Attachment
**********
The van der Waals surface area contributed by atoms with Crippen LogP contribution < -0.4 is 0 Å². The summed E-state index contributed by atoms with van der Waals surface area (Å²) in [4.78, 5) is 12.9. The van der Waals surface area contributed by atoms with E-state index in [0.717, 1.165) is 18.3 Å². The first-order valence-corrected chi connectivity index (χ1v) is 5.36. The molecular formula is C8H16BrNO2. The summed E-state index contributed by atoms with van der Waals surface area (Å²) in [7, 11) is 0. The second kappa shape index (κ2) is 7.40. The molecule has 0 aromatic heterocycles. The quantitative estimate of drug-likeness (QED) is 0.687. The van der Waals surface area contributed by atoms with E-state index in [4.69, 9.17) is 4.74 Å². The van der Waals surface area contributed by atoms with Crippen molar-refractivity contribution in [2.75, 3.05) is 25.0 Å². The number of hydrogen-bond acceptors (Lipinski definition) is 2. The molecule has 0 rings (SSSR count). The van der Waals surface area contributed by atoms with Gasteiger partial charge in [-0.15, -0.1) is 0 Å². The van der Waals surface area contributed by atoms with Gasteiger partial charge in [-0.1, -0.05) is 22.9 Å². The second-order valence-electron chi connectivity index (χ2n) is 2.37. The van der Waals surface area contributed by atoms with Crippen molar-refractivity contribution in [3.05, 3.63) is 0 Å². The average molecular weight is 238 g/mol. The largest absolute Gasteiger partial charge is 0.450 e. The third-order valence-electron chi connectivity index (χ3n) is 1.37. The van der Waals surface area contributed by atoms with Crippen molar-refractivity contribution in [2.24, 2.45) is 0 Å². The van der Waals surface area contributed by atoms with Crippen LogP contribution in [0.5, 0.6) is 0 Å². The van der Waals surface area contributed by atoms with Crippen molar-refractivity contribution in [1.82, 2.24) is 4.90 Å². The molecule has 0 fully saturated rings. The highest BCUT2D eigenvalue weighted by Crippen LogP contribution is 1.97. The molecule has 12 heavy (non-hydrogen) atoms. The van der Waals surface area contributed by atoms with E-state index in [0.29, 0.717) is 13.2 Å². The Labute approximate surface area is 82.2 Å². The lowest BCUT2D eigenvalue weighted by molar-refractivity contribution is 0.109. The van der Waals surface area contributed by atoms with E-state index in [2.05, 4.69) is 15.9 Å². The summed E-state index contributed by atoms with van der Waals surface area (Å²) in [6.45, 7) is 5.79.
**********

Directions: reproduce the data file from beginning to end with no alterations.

The van der Waals surface area contributed by atoms with Crippen LogP contribution < -0.4 is 0 Å². The summed E-state index contributed by atoms with van der Waals surface area (Å²) in [4.78, 5) is 12.9. The van der Waals surface area contributed by atoms with E-state index in [0.717, 1.165) is 18.3 Å². The first-order valence-corrected chi connectivity index (χ1v) is 5.36. The molecular formula is C8H16BrNO2. The summed E-state index contributed by atoms with van der Waals surface area (Å²) in [7, 11) is 0. The second kappa shape index (κ2) is 7.40. The molecule has 0 aromatic heterocycles. The quantitative estimate of drug-likeness (QED) is 0.687. The van der Waals surface area contributed by atoms with E-state index in [4.69, 9.17) is 4.74 Å². The van der Waals surface area contributed by atoms with Crippen molar-refractivity contribution in [2.75, 3.05) is 25.0 Å². The number of hydrogen-bond acceptors (Lipinski definition) is 2. The molecule has 0 rings (SSSR count). The van der Waals surface area contributed by atoms with Gasteiger partial charge in [-0.15, -0.1) is 0 Å². The van der Waals surface area contributed by atoms with Gasteiger partial charge in [-0.1, -0.05) is 22.9 Å². The second-order valence-electron chi connectivity index (χ2n) is 2.37. The van der Waals surface area contributed by atoms with Crippen molar-refractivity contribution in [3.05, 3.63) is 0 Å². The average molecular weight is 238 g/mol. The largest absolute Gasteiger partial charge is 0.450 e. The third-order valence-electron chi connectivity index (χ3n) is 1.37. The van der Waals surface area contributed by atoms with Crippen molar-refractivity contribution in [2.24, 2.45) is 0 Å². The van der Waals surface area contributed by atoms with Crippen LogP contribution in [0.5, 0.6) is 0 Å². The van der Waals surface area contributed by atoms with Crippen molar-refractivity contribution in [1.82, 2.24) is 4.90 Å². The molecule has 0 fully saturated rings. The highest BCUT2D eigenvalue weighted by Crippen LogP contribution is 1.97. The molecule has 12 heavy (non-hydrogen) atoms. The van der Waals surface area contributed by atoms with E-state index in [0.29, 0.717) is 13.2 Å². The Labute approximate surface area is 82.2 Å². The lowest BCUT2D eigenvalue weighted by molar-refractivity contribution is 0.109. The van der Waals surface area contributed by atoms with E-state index in [2.05, 4.69) is 15.9 Å². The summed E-state index contributed by atoms with van der Waals surface area (Å²) in [6.45, 7) is 5.79.